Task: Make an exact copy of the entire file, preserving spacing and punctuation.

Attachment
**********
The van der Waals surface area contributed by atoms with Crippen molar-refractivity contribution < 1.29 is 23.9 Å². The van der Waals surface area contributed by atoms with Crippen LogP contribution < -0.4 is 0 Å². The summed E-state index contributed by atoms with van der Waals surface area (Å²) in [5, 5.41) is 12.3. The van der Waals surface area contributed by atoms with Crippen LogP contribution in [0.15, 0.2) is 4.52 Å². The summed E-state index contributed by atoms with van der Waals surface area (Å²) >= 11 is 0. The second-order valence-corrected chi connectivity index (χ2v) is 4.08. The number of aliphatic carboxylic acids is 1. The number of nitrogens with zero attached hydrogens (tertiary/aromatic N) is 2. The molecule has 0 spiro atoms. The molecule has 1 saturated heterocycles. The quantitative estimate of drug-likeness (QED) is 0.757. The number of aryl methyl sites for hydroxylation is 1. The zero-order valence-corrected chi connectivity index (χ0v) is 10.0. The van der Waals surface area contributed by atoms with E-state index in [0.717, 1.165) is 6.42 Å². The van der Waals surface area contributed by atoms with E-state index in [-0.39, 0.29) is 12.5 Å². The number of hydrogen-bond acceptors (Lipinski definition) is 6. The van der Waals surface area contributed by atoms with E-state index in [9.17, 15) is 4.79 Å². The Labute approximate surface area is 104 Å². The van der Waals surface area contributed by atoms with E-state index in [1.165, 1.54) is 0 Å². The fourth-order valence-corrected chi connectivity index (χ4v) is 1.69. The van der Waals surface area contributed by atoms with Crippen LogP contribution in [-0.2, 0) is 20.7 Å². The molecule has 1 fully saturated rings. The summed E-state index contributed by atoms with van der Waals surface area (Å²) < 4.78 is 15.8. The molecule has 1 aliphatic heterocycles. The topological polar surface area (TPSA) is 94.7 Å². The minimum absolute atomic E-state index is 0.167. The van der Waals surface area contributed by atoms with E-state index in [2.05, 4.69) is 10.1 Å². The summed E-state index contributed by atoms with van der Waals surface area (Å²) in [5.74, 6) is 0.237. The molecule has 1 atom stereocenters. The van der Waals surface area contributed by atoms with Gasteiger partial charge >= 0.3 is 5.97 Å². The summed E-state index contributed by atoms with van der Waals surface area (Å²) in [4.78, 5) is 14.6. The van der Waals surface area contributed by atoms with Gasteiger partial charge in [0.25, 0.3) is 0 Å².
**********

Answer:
The van der Waals surface area contributed by atoms with Crippen molar-refractivity contribution < 1.29 is 23.9 Å². The van der Waals surface area contributed by atoms with Crippen LogP contribution < -0.4 is 0 Å². The summed E-state index contributed by atoms with van der Waals surface area (Å²) in [5, 5.41) is 12.3. The van der Waals surface area contributed by atoms with Crippen LogP contribution in [0.15, 0.2) is 4.52 Å². The summed E-state index contributed by atoms with van der Waals surface area (Å²) >= 11 is 0. The second-order valence-corrected chi connectivity index (χ2v) is 4.08. The number of aliphatic carboxylic acids is 1. The number of nitrogens with zero attached hydrogens (tertiary/aromatic N) is 2. The molecule has 0 spiro atoms. The molecule has 1 saturated heterocycles. The quantitative estimate of drug-likeness (QED) is 0.757. The number of aryl methyl sites for hydroxylation is 1. The zero-order valence-corrected chi connectivity index (χ0v) is 10.0. The van der Waals surface area contributed by atoms with E-state index in [0.717, 1.165) is 6.42 Å². The van der Waals surface area contributed by atoms with E-state index in [-0.39, 0.29) is 12.5 Å². The number of hydrogen-bond acceptors (Lipinski definition) is 6. The van der Waals surface area contributed by atoms with E-state index in [9.17, 15) is 4.79 Å². The Labute approximate surface area is 104 Å². The van der Waals surface area contributed by atoms with E-state index in [1.165, 1.54) is 0 Å². The fourth-order valence-corrected chi connectivity index (χ4v) is 1.69. The van der Waals surface area contributed by atoms with Crippen LogP contribution in [-0.2, 0) is 20.7 Å². The molecule has 1 fully saturated rings. The summed E-state index contributed by atoms with van der Waals surface area (Å²) < 4.78 is 15.8. The molecule has 1 aliphatic heterocycles. The topological polar surface area (TPSA) is 94.7 Å². The minimum absolute atomic E-state index is 0.167. The van der Waals surface area contributed by atoms with E-state index in [2.05, 4.69) is 10.1 Å². The summed E-state index contributed by atoms with van der Waals surface area (Å²) in [5.74, 6) is 0.237. The molecule has 1 atom stereocenters. The van der Waals surface area contributed by atoms with Gasteiger partial charge >= 0.3 is 5.97 Å². The summed E-state index contributed by atoms with van der Waals surface area (Å²) in [4.78, 5) is 14.6. The van der Waals surface area contributed by atoms with Gasteiger partial charge in [0.25, 0.3) is 0 Å².